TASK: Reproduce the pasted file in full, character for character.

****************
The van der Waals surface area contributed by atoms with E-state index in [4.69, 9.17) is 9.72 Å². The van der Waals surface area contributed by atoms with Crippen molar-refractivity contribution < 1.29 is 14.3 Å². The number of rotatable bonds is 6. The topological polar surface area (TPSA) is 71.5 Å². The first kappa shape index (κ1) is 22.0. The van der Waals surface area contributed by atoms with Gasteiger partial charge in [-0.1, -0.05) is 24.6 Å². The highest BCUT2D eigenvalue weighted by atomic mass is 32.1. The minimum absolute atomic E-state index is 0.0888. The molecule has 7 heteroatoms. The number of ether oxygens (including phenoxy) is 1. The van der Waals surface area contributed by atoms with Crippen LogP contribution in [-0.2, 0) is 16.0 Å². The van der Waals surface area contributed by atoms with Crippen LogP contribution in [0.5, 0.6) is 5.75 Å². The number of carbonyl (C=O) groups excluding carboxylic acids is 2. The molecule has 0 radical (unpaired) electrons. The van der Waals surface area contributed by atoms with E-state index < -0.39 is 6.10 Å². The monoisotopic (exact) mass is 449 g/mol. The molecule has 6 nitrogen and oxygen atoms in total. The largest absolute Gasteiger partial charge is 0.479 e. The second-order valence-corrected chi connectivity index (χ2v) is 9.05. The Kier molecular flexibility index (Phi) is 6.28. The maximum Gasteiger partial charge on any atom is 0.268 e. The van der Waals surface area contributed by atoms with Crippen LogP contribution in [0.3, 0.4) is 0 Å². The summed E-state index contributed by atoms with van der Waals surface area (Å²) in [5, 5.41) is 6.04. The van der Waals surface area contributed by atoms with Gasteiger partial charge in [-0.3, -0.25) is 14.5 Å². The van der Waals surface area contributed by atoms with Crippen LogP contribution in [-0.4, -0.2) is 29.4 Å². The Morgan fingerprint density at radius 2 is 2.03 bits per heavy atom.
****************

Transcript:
The van der Waals surface area contributed by atoms with E-state index in [4.69, 9.17) is 9.72 Å². The van der Waals surface area contributed by atoms with Crippen molar-refractivity contribution < 1.29 is 14.3 Å². The number of rotatable bonds is 6. The topological polar surface area (TPSA) is 71.5 Å². The first kappa shape index (κ1) is 22.0. The van der Waals surface area contributed by atoms with Gasteiger partial charge in [-0.1, -0.05) is 24.6 Å². The highest BCUT2D eigenvalue weighted by atomic mass is 32.1. The minimum absolute atomic E-state index is 0.0888. The molecule has 7 heteroatoms. The number of ether oxygens (including phenoxy) is 1. The van der Waals surface area contributed by atoms with Crippen LogP contribution in [-0.2, 0) is 16.0 Å². The van der Waals surface area contributed by atoms with Crippen LogP contribution in [0.5, 0.6) is 5.75 Å². The number of carbonyl (C=O) groups excluding carboxylic acids is 2. The molecule has 0 radical (unpaired) electrons. The van der Waals surface area contributed by atoms with E-state index < -0.39 is 6.10 Å². The monoisotopic (exact) mass is 449 g/mol. The molecule has 6 nitrogen and oxygen atoms in total. The largest absolute Gasteiger partial charge is 0.479 e. The second-order valence-corrected chi connectivity index (χ2v) is 9.05. The Kier molecular flexibility index (Phi) is 6.28. The maximum Gasteiger partial charge on any atom is 0.268 e. The van der Waals surface area contributed by atoms with Crippen LogP contribution in [0.3, 0.4) is 0 Å². The summed E-state index contributed by atoms with van der Waals surface area (Å²) in [5, 5.41) is 6.04. The van der Waals surface area contributed by atoms with Gasteiger partial charge in [-0.3, -0.25) is 14.5 Å². The van der Waals surface area contributed by atoms with Crippen LogP contribution in [-0.4, -0.2) is 29.4 Å². The Morgan fingerprint density at radius 2 is 2.03 bits per heavy atom.